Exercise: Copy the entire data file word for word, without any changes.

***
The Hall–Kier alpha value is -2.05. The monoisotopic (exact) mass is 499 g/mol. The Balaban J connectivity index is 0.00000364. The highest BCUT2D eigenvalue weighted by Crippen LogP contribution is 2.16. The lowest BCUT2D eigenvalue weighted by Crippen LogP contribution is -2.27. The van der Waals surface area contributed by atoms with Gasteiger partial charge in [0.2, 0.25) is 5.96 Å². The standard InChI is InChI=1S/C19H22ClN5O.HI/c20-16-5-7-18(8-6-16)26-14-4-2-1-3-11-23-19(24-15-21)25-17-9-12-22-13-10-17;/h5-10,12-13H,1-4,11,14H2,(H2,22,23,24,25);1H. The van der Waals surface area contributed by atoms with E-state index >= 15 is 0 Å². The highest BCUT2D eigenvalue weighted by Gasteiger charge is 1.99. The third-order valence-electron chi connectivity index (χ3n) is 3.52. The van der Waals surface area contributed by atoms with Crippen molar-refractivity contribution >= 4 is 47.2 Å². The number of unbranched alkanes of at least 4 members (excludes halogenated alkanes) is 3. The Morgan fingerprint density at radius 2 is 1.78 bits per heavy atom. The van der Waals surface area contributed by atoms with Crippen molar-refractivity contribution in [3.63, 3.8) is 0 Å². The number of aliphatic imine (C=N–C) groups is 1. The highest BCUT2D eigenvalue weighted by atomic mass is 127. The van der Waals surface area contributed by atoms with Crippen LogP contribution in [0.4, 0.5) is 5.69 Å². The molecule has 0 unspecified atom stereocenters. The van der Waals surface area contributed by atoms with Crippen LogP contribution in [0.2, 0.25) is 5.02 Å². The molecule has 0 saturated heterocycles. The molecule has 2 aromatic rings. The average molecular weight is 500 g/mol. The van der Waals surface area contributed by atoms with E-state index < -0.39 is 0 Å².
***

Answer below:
The Hall–Kier alpha value is -2.05. The monoisotopic (exact) mass is 499 g/mol. The Balaban J connectivity index is 0.00000364. The highest BCUT2D eigenvalue weighted by Crippen LogP contribution is 2.16. The lowest BCUT2D eigenvalue weighted by Crippen LogP contribution is -2.27. The van der Waals surface area contributed by atoms with Gasteiger partial charge in [0.2, 0.25) is 5.96 Å². The standard InChI is InChI=1S/C19H22ClN5O.HI/c20-16-5-7-18(8-6-16)26-14-4-2-1-3-11-23-19(24-15-21)25-17-9-12-22-13-10-17;/h5-10,12-13H,1-4,11,14H2,(H2,22,23,24,25);1H. The van der Waals surface area contributed by atoms with E-state index >= 15 is 0 Å². The highest BCUT2D eigenvalue weighted by Gasteiger charge is 1.99. The third-order valence-electron chi connectivity index (χ3n) is 3.52. The van der Waals surface area contributed by atoms with Crippen molar-refractivity contribution >= 4 is 47.2 Å². The number of unbranched alkanes of at least 4 members (excludes halogenated alkanes) is 3. The Morgan fingerprint density at radius 2 is 1.78 bits per heavy atom. The van der Waals surface area contributed by atoms with Crippen molar-refractivity contribution in [3.63, 3.8) is 0 Å². The number of aliphatic imine (C=N–C) groups is 1. The highest BCUT2D eigenvalue weighted by atomic mass is 127. The van der Waals surface area contributed by atoms with Crippen LogP contribution in [0.4, 0.5) is 5.69 Å². The molecule has 0 unspecified atom stereocenters. The van der Waals surface area contributed by atoms with Crippen LogP contribution in [0.2, 0.25) is 5.02 Å². The molecule has 0 saturated heterocycles. The molecule has 2 aromatic rings. The average molecular weight is 500 g/mol. The van der Waals surface area contributed by atoms with E-state index < -0.39 is 0 Å².